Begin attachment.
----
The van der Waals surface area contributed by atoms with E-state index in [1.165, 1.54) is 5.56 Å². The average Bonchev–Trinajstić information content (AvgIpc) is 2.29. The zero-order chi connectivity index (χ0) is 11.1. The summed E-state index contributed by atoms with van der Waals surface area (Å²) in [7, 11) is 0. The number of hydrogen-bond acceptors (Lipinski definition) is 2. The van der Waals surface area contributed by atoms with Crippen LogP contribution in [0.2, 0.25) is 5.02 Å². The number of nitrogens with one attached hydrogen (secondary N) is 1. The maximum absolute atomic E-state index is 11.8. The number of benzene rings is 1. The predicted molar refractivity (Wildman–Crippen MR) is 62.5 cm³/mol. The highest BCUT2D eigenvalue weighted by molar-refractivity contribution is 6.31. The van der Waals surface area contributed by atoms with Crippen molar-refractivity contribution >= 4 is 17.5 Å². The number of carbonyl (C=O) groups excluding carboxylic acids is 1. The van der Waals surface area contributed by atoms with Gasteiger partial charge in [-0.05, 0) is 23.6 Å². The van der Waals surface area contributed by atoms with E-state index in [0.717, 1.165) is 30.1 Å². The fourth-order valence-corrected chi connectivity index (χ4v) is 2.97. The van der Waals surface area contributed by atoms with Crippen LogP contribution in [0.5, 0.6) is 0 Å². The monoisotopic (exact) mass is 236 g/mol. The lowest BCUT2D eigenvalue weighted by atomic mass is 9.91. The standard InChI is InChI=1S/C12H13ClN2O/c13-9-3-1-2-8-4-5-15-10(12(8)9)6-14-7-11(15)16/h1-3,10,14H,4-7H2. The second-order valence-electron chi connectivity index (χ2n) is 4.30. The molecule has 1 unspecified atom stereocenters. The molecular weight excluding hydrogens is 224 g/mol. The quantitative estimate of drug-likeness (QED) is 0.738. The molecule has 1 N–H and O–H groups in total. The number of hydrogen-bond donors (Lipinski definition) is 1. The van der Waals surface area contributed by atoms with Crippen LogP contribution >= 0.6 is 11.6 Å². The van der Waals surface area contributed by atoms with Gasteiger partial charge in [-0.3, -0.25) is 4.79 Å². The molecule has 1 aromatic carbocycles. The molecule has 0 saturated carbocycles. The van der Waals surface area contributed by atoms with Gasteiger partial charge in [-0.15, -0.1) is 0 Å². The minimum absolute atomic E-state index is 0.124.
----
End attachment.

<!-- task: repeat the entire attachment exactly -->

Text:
The van der Waals surface area contributed by atoms with E-state index in [1.165, 1.54) is 5.56 Å². The average Bonchev–Trinajstić information content (AvgIpc) is 2.29. The zero-order chi connectivity index (χ0) is 11.1. The summed E-state index contributed by atoms with van der Waals surface area (Å²) in [7, 11) is 0. The number of hydrogen-bond acceptors (Lipinski definition) is 2. The van der Waals surface area contributed by atoms with Crippen LogP contribution in [0.2, 0.25) is 5.02 Å². The number of nitrogens with one attached hydrogen (secondary N) is 1. The maximum absolute atomic E-state index is 11.8. The number of benzene rings is 1. The predicted molar refractivity (Wildman–Crippen MR) is 62.5 cm³/mol. The highest BCUT2D eigenvalue weighted by molar-refractivity contribution is 6.31. The van der Waals surface area contributed by atoms with Crippen molar-refractivity contribution >= 4 is 17.5 Å². The number of carbonyl (C=O) groups excluding carboxylic acids is 1. The van der Waals surface area contributed by atoms with Gasteiger partial charge in [-0.05, 0) is 23.6 Å². The van der Waals surface area contributed by atoms with E-state index in [0.717, 1.165) is 30.1 Å². The fourth-order valence-corrected chi connectivity index (χ4v) is 2.97. The van der Waals surface area contributed by atoms with Crippen LogP contribution in [0.5, 0.6) is 0 Å². The monoisotopic (exact) mass is 236 g/mol. The lowest BCUT2D eigenvalue weighted by atomic mass is 9.91. The standard InChI is InChI=1S/C12H13ClN2O/c13-9-3-1-2-8-4-5-15-10(12(8)9)6-14-7-11(15)16/h1-3,10,14H,4-7H2. The second-order valence-electron chi connectivity index (χ2n) is 4.30. The molecule has 1 unspecified atom stereocenters. The molecular weight excluding hydrogens is 224 g/mol. The quantitative estimate of drug-likeness (QED) is 0.738. The molecule has 1 N–H and O–H groups in total. The number of hydrogen-bond donors (Lipinski definition) is 1. The van der Waals surface area contributed by atoms with Crippen LogP contribution >= 0.6 is 11.6 Å². The van der Waals surface area contributed by atoms with Gasteiger partial charge in [-0.3, -0.25) is 4.79 Å². The molecule has 1 aromatic carbocycles. The molecule has 0 saturated carbocycles. The van der Waals surface area contributed by atoms with Gasteiger partial charge in [-0.15, -0.1) is 0 Å². The minimum absolute atomic E-state index is 0.124.